The outstanding antitumor activity of PTX-loaded ginsenoside liposomes can be ascribed three advantages: (1) a unique dual-function targeted drug delivery system; (2) an inherent antitumor effect of ginsenoside; (3) and a synergistic effect of the combination of ginsenoside and PTX against the tumor. The activity of the three PTX formulations against tumor growth was in the following order: PTX-Rh2-lipo ≈ PTX-Rg3-lipo > PTX-Rg5-lipo. PTX-Rh2-lipo and PTX-Rg3-lipo possessed all three advantages described above, whereas PTX-Rg5-lipo showed inferior targeting ability and was hampered by the weaker toxicity of Rg5-lipo, which contributed negatively to the antitumor performance.

 Figure 5 

In vitro anticancer activities of paclitaxel (PTX)-loaded ginsenoside liposomes. Cytotoxicity (A) and IC50 values (B) of free PTX and different types of PTX-loaded liposomes in BGC-823 cells (n = 6; mean ± standard deviation [SD]). (C) Cell-cycle analysis of BGC-823 cells treated with free PTX and different types of PTX-loaded liposomes (n = 3; mean ± SD). (D, F) Induction of apoptosis by free PTX and different types of PTX-loaded liposomes in BGC-823 cells (n = 3; mean ± SD). (E) Inverted fluorescence microscope images of cell apoptosis (arrows indicate apoptotic bodies; scale bar = 100 µm). **P < 0.01; ***P < 0.001.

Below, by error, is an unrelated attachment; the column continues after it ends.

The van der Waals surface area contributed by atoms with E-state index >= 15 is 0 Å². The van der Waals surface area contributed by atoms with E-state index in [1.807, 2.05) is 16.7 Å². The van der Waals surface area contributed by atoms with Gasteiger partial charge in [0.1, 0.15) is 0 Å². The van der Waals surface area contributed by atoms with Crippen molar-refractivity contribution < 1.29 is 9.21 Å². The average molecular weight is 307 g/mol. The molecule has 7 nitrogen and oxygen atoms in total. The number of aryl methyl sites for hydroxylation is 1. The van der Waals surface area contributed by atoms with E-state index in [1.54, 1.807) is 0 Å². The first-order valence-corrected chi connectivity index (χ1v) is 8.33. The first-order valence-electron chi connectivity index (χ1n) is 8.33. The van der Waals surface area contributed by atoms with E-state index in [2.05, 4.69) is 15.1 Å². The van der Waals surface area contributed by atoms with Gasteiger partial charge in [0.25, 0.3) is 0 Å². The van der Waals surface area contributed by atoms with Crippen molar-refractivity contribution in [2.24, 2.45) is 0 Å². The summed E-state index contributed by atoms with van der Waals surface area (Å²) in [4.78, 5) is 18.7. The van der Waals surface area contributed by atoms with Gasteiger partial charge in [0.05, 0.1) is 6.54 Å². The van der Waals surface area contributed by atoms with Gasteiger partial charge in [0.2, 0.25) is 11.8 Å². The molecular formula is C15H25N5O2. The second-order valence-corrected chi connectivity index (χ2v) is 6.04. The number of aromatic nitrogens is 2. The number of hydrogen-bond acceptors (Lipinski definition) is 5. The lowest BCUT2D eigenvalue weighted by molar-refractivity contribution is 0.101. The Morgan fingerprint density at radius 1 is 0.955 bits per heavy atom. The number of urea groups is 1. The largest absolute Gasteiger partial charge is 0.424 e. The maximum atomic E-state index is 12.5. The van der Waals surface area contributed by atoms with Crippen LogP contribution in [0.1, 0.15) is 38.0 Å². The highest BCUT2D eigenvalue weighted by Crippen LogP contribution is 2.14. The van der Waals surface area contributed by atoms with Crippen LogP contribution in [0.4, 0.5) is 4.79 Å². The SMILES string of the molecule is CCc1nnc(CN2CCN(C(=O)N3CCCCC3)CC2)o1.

Theranostics Image (Click on the image to enlarge.)
 Figure 6 

In vivo anticancer activities of paclitaxel (PTX)-loaded ginsenoside liposomes. (A) In vivo tumor growth inhibition after intravenous injection of different PTX formulations at a dose of 10 mg/kg (n = 6; mean ± SD). (B) Excised tumors from BGC-823 tumor-bearing nude mice on the day after the last injection (n = 6; mean ± SD). (C) Tumor weights of excised tumors (n = 6; mean ± SD). (D) Body weight variation over the course of the treatment (n = 6; mean ± SD). (E) Representative hematoxylin and eosin stained sections of the heart, liver, spleen, lungs, and kidneys (Scale bar = 100 µm). ***P < 0.001.